|Trim Size / Pages||9 x 6 in / 416|
A young doctor cycles around the world and discovers how societies treat their most vulnerable, in this thought-provoking and witty medical odyssey.
When Stephen Fabes left his job as an emergency-room doctor and set out to cycle around the world, frontline medicine quickly faded from his mind. The daily challenges of life on the road stack up as he navigates deserts—coaxing a few more miles from ‘Ol’ Patchy’ (his most faithful innertube)—and learns to live with the seeming constant threat posed by local wildlife, be it mangy dogs in Indonesia, grizzly bears in Alaska, or, in Australia, the common death adder, three words he was dismayed to find exist in sequence.
But leaving medicine behind was not as easy as it seems.
As Stephen crossed continents—on a journey that would take six years and cover more than 53,000 miles—he finds people whose health has suffered through exile, stigma, or circumstance and others, whose lives have been saved through kindness and community.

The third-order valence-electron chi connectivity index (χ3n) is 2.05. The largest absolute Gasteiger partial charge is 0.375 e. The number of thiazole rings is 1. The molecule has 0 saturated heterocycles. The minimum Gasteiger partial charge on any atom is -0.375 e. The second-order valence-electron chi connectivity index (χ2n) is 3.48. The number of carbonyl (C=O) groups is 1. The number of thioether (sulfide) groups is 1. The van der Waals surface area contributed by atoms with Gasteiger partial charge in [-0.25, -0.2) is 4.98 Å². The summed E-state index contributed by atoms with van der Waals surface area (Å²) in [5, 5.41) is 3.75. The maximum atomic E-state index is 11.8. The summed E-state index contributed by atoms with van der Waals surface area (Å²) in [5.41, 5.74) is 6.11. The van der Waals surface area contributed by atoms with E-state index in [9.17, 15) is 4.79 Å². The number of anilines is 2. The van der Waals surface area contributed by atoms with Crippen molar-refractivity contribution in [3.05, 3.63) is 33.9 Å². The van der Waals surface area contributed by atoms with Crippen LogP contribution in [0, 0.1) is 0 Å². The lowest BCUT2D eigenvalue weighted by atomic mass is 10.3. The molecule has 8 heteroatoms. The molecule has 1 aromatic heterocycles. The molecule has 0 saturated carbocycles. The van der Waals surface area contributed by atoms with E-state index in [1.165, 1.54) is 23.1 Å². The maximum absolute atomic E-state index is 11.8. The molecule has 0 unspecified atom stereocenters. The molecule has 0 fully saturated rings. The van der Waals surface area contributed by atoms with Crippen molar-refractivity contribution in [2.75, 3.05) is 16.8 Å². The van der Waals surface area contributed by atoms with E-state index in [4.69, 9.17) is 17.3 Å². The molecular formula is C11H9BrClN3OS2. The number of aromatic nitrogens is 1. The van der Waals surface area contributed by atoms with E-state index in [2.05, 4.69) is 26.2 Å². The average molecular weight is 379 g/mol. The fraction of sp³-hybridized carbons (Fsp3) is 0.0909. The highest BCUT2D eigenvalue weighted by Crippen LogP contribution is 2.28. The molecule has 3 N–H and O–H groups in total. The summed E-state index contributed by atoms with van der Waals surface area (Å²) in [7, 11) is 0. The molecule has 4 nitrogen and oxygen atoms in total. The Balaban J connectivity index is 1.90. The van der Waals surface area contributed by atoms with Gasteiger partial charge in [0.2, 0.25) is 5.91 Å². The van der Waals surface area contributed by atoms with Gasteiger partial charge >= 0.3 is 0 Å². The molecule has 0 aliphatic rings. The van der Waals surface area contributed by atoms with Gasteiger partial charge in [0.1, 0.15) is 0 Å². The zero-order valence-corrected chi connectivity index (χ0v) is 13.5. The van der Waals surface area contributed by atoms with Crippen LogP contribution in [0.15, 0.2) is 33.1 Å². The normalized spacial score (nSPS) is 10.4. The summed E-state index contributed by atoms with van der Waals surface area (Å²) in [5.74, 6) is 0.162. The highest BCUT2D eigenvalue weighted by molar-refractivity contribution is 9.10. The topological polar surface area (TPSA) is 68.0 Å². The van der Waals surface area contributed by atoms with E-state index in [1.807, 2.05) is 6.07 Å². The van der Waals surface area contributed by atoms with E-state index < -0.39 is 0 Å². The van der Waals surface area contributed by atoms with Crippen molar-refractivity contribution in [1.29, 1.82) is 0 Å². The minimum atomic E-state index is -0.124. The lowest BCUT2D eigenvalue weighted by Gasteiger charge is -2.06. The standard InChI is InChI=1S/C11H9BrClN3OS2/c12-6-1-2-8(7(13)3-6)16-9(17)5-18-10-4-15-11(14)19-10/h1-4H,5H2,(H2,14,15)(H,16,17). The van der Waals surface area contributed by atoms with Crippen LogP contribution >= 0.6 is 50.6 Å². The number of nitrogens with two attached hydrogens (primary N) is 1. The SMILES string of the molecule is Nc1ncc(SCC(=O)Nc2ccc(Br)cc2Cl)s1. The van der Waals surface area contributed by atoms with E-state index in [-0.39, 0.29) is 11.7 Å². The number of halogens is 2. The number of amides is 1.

After encountering a frozen body of a monk in the Himalayas, he is drawn ever more to healthcare at the margins of the world, to crumbling sanitoriums and refugee camps, to city dumps and war-torn hospital wards.
In this gripping blend of true adventure and medical narrative, Stephen learns the value of listening to lives—not just solving diagnostic puzzles. Signs of Life challenges us to see care for the sick as a duty born of our compassion and our humanity.
"An epic challenge." Bear Grylls
“A brisk, panoramic view of peoples and lands.” Kirkus Reviews
“Witty and wild, intrepid and inspirational, the book chronicles two parallel journeys: Fabes' physical cycling tour of many countries and his look at health across the globe...an entertaining and epic chronicle of a journey of extremes.” Tony Miksanek Booklist Reviews
Quietly powerful. Signs of Life is a pluck memoir. Fabes is a winning storyteller. During his jrouney, Fabes battled injuries, infestations, and Dengue fever. Yet his travelogue retains its bighearted humor. The Star Tribune